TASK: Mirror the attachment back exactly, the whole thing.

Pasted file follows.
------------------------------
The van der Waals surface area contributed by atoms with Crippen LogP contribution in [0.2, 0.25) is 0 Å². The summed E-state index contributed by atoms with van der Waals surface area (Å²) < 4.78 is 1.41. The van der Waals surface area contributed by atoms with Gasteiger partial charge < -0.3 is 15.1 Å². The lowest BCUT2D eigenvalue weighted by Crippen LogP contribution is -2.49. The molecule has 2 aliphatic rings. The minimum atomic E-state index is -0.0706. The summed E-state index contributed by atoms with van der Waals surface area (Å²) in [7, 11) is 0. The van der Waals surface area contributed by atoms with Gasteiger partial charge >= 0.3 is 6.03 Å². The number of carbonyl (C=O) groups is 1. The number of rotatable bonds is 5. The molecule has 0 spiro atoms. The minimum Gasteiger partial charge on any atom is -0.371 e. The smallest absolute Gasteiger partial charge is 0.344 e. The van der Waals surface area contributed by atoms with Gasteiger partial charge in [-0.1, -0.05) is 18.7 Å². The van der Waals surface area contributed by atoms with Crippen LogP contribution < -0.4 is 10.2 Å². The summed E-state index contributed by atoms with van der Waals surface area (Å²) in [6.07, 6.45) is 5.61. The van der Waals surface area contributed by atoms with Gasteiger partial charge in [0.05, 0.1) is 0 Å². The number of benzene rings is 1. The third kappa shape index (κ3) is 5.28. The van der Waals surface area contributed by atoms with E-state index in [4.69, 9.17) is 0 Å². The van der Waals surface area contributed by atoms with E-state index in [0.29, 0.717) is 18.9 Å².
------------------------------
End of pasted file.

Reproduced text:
The van der Waals surface area contributed by atoms with Crippen LogP contribution in [0.2, 0.25) is 0 Å². The summed E-state index contributed by atoms with van der Waals surface area (Å²) < 4.78 is 1.41. The van der Waals surface area contributed by atoms with Gasteiger partial charge < -0.3 is 15.1 Å². The lowest BCUT2D eigenvalue weighted by Crippen LogP contribution is -2.49. The molecule has 2 aliphatic rings. The minimum atomic E-state index is -0.0706. The summed E-state index contributed by atoms with van der Waals surface area (Å²) in [7, 11) is 0. The van der Waals surface area contributed by atoms with Gasteiger partial charge >= 0.3 is 6.03 Å². The number of carbonyl (C=O) groups is 1. The number of rotatable bonds is 5. The molecule has 0 spiro atoms. The minimum Gasteiger partial charge on any atom is -0.371 e. The smallest absolute Gasteiger partial charge is 0.344 e. The van der Waals surface area contributed by atoms with Gasteiger partial charge in [-0.1, -0.05) is 18.7 Å². The van der Waals surface area contributed by atoms with Crippen LogP contribution < -0.4 is 10.2 Å². The summed E-state index contributed by atoms with van der Waals surface area (Å²) in [6.07, 6.45) is 5.61. The van der Waals surface area contributed by atoms with Gasteiger partial charge in [0.05, 0.1) is 0 Å². The number of benzene rings is 1. The third kappa shape index (κ3) is 5.28. The van der Waals surface area contributed by atoms with E-state index in [4.69, 9.17) is 0 Å². The van der Waals surface area contributed by atoms with E-state index in [0.29, 0.717) is 18.9 Å².